Symbolism is what makes a story complete. In "The Great Gatsby" Fitzgerald cleverly uses symbolism. Virtually anything in the novel can
be taken as a symbol, from the weather, to the colors of clothing the
characters wear. There are three main symbols used in The Great Gatsby, they are The East and West Egg, the green light at the end of Daisy's dock, and the eyes of Dr.T.J. Eckleburg.
One of the most important symbols in the novel is class and social
standing. It is like a barrier for almost every character. East and West
Eggs act as a symbol of this by its physical makeup. Tom and Daisy live on the
East which is far more refined and consists of people with more money and
a higher social status. East Egg also represents the "old money." Nick and
Gatsby are on the West, which is for people who don't have any real
standing, even if they have money. The West Egg represents the "new money." The
green light shines from the East Egg to the West Egg luring Gatsby towards what
he has always wanted. And Daisy, the woman that Gatsby has always wanted but
never gets, lives on East Egg. There is also a barrier of water between
the two cities that keeps people like Daisy and Gatsby apart from one another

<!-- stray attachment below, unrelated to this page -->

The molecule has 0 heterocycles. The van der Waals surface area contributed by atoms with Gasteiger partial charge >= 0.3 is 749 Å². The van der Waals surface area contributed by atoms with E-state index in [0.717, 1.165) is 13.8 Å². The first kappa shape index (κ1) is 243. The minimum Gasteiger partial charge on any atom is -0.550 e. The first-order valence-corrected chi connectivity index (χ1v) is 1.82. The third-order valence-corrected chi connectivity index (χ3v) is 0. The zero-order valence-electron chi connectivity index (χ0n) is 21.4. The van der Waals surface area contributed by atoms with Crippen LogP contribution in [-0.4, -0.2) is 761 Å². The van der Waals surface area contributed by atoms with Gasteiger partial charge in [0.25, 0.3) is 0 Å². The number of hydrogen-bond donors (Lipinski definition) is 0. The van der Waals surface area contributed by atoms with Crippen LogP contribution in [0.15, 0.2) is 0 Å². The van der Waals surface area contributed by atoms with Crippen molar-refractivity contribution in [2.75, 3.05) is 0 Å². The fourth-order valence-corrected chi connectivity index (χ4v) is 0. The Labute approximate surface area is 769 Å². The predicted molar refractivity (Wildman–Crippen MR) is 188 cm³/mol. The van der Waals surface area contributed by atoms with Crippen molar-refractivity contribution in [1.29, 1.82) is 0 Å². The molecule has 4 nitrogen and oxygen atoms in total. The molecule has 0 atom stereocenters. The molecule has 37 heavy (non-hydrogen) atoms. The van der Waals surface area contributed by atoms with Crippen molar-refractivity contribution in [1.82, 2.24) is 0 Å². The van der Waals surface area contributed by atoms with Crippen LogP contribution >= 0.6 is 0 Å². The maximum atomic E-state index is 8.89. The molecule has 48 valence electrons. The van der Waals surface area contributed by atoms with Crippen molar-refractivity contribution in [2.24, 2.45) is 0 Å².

and keeps them from reaching their goals and what they want in life.
Another symbol used in the novel was colors. The first was the green
light. The light was only a light, however to Gatsby it becomes his dream
for the future. The light symbolizes hope and dream. The dream is Daisy.
Gatsby buys the house across the bay so he can see the Buchanan's light.
Later in the story when Gatsby has Daisy the importance of the light
diminishes. The color yellow in the story often represents death. Myrtle
dies after being hit by a yellow car. Another example of yellow
representing death is the scene just before Gatsby enters the pool, "He shook his head
and in a moment disappeared among the yellowing...